Another week on Sunday: a collection of bug-related items that came into view during the last week.
♦ The first video is by Dr. Stefan Lüpold, of Syracuse University, the second-place winner of the 2012 Nikon Small World in Motion competition:
Sperm of two different males (green and red) competing within the female reproductive tract of the fruit fly Drosophila melanogaster. Competition between sperm is a widespread phenomenon throughout the animal kingdom and a powerful evolutionary force driving species diversity. However, it has been nearly impossible to study the fundamental biological processes associated with such sperm competition, occurring whenever sperm from different males mix inside of females. The very recent development of genetically modified fruit flies that produce sperm with either green- or red-fluorescent heads (as seen in the movie) is now allowing us to answer important biological questions.
Now wouldn’t an outline of the process behind this amazing video be interesting?
♦ Why Evolution is True shows off some remarkable insect photography by Linden Gledhil. Featured are an amazing set of photographs of butterfly scales. Wonder how he does that? ( Hint: Cognisys.) Check out Linden’s Flikr page for more amazing photographs and information.
♦ What? No GPS? Dung beetles caught using the stars to navigate.
♦ Chinese Mantids have been observed gutting toxic monarch caterpillars. Is this a way to remove toxins or could there be another reason? Check out Not Exactly Rocket Science for more.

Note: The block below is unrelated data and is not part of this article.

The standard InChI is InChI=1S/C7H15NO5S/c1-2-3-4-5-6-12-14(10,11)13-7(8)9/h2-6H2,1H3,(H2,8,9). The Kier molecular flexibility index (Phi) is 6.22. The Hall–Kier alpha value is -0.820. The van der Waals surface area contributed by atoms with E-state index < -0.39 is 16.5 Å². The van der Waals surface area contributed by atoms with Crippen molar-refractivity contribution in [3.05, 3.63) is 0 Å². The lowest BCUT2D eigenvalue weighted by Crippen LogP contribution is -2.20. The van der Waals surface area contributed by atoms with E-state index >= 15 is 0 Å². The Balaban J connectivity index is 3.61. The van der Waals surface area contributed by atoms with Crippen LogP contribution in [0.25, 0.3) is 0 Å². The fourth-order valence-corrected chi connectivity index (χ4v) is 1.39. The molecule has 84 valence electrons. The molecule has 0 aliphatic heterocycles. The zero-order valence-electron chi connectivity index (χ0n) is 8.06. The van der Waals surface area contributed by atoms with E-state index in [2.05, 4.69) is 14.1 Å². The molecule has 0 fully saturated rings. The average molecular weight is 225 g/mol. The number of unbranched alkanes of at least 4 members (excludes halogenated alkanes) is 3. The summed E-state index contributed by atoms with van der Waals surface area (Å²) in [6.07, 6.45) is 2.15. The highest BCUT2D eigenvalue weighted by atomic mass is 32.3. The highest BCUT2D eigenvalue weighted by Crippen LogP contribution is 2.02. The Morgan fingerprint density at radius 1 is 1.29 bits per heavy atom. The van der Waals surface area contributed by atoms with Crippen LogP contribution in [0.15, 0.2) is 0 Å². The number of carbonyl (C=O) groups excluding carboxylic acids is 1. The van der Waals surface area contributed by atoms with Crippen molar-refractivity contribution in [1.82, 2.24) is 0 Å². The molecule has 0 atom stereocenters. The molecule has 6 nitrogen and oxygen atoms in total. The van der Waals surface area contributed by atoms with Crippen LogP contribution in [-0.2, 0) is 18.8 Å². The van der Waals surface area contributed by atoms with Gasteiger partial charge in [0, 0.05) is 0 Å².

♦ Ted MacRae is the most consistently productive photographer and bug-blogger out there, producing post after post of quality material on a regular basis and thus earning himself a dedicated fan base. Has this gone to his head? No! Go visit his blog to see what a cool down-to-earth fellow he is!
♦ I love these
guys flies, and I would like to get a chance to photograph them. Flying around like fuzzy hypodermic needles, the Greater Bee Fly uses its long proboscis for sipping nectar. This seemingly innocent activity is a cover. Visit Bug Eric to learn more about the parasitical side of these needle-nosed fuzzies.
♦ Chris Buddle over at Arthropod Ecology gives us the low-down on arctic spiderlings, and why sometimes it’s not spiders emerging from the wolf spider egg sacs. (Cool Bug Geek photograph included!)
♦ ESC Blog has a new post, this time by Sean McCann: Tropical fieldwork in France: the Nouragues station in French Guiana. Sean is a newcomer to blogging, so go give him a warm-hearted welcome at his new home at Ibycter!
♦ And for an image to warm the heart… Wanderin’ Weeta is a Canadian blogger living on the west coast, a naturalist down to her roots. In her latest post she features some images from her recent perambulations. Amoung them is a delightful picture of a child on a rocky shore, displaying unabashed curiosity. Go check it out at Fog and Winter Sunlight. (Am I sentimental, or what?)
♦ Think that worms in the lawn are a nuisance? Think again. How about four-foot (1.2m) long worms in your leg? Carl Zimmer tells us about the Guinea worm and writes the obituary.
♦ The World Health Organization has released the following video on the Guinea worm and how it is being eradicated: That’s all folks! Have a great week.